Dan Andrews stands firm after calls for resignation
Victorian Opposition Leader Matthew Guy has called for Daniel Andrews to resign following the revelation his conduct is being investigated by the state’s anti-corruption commission.
The Independent Broad-based Anti-corruption Commission, or IBAC, is looking into the conduct of Andrews and a senior public servant regarding their roles in controversial deals that benefited the United Firefighters Union and its boss, Peter Marshall. The commission was initially examining the union’s role in the merging of the Melbourne Fire Brigade with the Country Fire Authority’s career firefighters into Fire Rescue Victoria, but sources have revealed the commission was also investigating whether Mr Andrews was sufficiently transparent in informing the public and his cabinet about his dealings with the UFU.
In parliament on Wednesday, Mr Andrews fielded questions about the investigation, but declined to stand down or comment on the matter. “If you want to know who’s been called to IBAC, if you want to know the circumstances in which they’ve been called, then those questions will be directed to IBAC,” Mr Andrews said. Two years ago, in July 2019, he said the IBAC probe into the union’s activities “doesn’t involve me”.
Opposition Leader Matthew Guy said, “[Daniel Andrews] is being investigated and he refuses to stand down. I hope that tells the whole state of Victoria about the strength of his integrity compared to what he expects of others.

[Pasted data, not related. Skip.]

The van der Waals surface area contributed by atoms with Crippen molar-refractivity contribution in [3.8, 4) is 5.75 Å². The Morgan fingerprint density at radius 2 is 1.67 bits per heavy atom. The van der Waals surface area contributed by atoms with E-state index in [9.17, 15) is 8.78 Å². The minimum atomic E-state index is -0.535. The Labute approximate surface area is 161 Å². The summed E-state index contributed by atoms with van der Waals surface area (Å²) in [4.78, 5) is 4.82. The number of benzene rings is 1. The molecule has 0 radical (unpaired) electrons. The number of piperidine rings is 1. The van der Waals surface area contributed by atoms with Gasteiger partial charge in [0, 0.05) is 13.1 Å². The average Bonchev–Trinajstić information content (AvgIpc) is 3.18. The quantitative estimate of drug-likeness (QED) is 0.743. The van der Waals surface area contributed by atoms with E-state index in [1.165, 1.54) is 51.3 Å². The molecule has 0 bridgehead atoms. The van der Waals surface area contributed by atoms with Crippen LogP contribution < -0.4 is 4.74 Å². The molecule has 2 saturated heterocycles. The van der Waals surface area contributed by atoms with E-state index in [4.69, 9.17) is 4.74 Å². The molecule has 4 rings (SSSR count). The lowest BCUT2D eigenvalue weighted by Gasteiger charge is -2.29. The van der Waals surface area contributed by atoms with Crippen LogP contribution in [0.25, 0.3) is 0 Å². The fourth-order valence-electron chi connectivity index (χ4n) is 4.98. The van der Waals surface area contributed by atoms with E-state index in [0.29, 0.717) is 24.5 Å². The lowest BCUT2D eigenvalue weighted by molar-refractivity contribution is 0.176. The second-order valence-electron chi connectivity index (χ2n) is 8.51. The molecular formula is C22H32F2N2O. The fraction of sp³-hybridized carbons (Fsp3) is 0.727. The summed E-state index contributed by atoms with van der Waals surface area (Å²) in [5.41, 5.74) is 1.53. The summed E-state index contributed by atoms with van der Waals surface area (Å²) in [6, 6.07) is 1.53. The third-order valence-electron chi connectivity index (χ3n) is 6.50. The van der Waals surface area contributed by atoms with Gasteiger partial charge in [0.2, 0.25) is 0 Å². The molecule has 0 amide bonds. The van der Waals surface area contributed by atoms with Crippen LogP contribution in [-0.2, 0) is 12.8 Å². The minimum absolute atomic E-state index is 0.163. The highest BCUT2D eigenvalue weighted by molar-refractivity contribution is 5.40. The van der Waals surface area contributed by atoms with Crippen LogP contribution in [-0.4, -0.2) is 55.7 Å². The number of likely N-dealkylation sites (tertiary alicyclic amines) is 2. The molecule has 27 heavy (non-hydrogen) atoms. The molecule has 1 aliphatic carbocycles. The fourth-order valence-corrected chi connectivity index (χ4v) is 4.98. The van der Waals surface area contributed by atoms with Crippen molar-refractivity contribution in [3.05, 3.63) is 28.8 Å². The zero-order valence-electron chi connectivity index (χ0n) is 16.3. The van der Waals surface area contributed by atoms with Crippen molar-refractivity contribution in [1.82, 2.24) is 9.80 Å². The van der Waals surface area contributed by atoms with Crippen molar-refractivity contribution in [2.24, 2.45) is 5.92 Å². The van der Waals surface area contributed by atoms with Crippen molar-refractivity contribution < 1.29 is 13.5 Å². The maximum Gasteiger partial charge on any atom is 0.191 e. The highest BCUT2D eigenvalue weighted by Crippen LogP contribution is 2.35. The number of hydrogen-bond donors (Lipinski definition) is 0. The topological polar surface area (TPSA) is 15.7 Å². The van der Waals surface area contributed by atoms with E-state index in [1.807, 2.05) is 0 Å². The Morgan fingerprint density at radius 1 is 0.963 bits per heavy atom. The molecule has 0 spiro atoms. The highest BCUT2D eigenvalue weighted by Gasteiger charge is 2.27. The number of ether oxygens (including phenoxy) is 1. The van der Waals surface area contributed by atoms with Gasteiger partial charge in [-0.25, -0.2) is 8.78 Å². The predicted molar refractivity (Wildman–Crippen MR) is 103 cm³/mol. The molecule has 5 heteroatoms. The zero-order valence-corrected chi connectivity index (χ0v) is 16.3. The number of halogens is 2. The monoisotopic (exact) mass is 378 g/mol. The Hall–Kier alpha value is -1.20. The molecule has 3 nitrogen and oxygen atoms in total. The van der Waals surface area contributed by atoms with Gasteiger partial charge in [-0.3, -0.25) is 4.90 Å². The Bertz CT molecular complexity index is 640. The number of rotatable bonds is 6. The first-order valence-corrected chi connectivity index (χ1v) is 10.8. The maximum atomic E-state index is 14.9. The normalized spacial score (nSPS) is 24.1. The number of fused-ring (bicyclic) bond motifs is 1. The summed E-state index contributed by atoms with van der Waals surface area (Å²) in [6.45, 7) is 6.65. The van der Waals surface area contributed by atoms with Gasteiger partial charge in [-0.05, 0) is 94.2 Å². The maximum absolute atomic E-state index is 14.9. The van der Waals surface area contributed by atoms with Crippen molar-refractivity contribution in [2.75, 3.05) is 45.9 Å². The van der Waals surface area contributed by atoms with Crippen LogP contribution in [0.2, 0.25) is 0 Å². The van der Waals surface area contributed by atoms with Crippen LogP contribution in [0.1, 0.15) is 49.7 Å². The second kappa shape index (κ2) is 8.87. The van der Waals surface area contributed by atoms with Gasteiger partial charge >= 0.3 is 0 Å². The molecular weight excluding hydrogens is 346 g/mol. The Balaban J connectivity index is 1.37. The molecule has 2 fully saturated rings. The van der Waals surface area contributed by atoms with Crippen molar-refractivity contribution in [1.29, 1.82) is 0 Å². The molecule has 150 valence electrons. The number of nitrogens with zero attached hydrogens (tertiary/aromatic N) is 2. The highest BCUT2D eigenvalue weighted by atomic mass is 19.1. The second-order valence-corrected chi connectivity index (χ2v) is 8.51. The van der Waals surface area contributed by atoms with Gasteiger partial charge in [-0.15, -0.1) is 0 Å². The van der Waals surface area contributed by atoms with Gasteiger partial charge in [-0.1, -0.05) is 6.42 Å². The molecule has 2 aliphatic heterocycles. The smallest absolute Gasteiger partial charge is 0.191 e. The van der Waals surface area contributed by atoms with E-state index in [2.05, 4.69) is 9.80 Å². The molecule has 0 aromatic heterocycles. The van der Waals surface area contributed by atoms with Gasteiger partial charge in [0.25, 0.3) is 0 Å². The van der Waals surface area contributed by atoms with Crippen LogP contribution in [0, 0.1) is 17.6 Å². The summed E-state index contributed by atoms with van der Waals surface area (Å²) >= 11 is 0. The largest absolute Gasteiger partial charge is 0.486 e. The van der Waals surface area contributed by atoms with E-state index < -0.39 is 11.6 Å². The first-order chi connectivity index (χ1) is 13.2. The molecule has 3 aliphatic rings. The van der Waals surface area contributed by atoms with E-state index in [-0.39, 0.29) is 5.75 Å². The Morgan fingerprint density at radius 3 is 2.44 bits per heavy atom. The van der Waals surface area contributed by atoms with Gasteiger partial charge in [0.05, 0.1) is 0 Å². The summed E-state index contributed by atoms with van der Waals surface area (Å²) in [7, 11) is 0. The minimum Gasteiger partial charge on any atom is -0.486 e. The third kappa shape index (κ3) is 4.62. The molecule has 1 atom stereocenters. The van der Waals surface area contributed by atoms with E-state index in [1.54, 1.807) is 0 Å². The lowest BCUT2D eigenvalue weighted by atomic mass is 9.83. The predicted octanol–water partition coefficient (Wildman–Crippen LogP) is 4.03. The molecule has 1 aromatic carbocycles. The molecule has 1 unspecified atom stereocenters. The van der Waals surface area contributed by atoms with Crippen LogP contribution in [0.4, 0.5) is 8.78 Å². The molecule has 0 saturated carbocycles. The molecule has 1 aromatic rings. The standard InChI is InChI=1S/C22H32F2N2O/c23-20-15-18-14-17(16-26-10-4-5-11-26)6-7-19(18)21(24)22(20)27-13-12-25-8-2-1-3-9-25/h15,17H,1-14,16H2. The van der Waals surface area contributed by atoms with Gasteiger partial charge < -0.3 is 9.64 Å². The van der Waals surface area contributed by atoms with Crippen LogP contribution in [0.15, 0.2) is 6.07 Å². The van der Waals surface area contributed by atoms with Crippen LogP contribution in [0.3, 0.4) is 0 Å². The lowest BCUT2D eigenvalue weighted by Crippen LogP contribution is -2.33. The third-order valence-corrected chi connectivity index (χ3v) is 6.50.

“We have always believed this to be a grubby deal. We knew the involvement of the firefighters union and the state government was too close – a deal designed to stitch up our volunteer firefighters, the people we rely on every summer to protect us.”
Guy also referenced Gladys Berejiklian’s resignation, saying, “The Premier in NSW just stood down for being investigated by ICAC”.
Guy asked Mr Andrews if he would insist that any of his ministers who were being investigated by IBAC step aside, and Andrews stood firm, telling Guy, “No and again who IBAC investigates and the circumstances in which they investigate them, who participates in the inquiry, who assists … that is a matter for IBAC.
“Secondly, it might not be a matter anyone in the government would even know about. Thirdly, it is not a matter that would necessitate them standing aside, so the simple answer to your question is no.”
Image: Asanka Ratnayake/Getty Images